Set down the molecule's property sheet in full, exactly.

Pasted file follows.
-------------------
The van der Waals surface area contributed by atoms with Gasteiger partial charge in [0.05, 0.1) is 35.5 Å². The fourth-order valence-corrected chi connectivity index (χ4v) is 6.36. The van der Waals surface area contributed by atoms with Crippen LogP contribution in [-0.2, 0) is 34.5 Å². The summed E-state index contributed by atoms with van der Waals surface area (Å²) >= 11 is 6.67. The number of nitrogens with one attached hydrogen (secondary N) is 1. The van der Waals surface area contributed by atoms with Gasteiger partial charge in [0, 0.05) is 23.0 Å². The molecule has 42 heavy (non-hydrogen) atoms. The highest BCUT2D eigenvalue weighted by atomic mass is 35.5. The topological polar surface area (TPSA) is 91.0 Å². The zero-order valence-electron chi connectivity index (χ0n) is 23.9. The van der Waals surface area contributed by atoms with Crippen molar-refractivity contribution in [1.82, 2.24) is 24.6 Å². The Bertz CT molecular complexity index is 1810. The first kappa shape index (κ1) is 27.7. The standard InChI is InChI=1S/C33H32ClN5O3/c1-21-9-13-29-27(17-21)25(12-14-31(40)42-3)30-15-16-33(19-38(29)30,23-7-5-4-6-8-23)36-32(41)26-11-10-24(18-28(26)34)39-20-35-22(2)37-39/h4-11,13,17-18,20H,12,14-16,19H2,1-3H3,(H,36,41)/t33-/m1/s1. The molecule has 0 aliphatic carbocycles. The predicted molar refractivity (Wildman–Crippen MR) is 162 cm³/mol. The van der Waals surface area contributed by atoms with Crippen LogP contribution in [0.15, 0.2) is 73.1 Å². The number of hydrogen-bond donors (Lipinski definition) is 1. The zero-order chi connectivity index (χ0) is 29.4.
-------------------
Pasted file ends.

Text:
The van der Waals surface area contributed by atoms with Gasteiger partial charge in [0.05, 0.1) is 35.5 Å². The fourth-order valence-corrected chi connectivity index (χ4v) is 6.36. The van der Waals surface area contributed by atoms with Crippen LogP contribution in [-0.2, 0) is 34.5 Å². The summed E-state index contributed by atoms with van der Waals surface area (Å²) >= 11 is 6.67. The number of nitrogens with one attached hydrogen (secondary N) is 1. The van der Waals surface area contributed by atoms with Gasteiger partial charge in [0, 0.05) is 23.0 Å². The molecule has 42 heavy (non-hydrogen) atoms. The highest BCUT2D eigenvalue weighted by atomic mass is 35.5. The topological polar surface area (TPSA) is 91.0 Å². The zero-order valence-electron chi connectivity index (χ0n) is 23.9. The van der Waals surface area contributed by atoms with Crippen molar-refractivity contribution in [1.82, 2.24) is 24.6 Å². The Bertz CT molecular complexity index is 1810. The first kappa shape index (κ1) is 27.7. The standard InChI is InChI=1S/C33H32ClN5O3/c1-21-9-13-29-27(17-21)25(12-14-31(40)42-3)30-15-16-33(19-38(29)30,23-7-5-4-6-8-23)36-32(41)26-11-10-24(18-28(26)34)39-20-35-22(2)37-39/h4-11,13,17-18,20H,12,14-16,19H2,1-3H3,(H,36,41)/t33-/m1/s1. The molecule has 0 aliphatic carbocycles. The predicted molar refractivity (Wildman–Crippen MR) is 162 cm³/mol. The van der Waals surface area contributed by atoms with Crippen LogP contribution in [0.15, 0.2) is 73.1 Å². The number of hydrogen-bond donors (Lipinski definition) is 1. The zero-order chi connectivity index (χ0) is 29.4.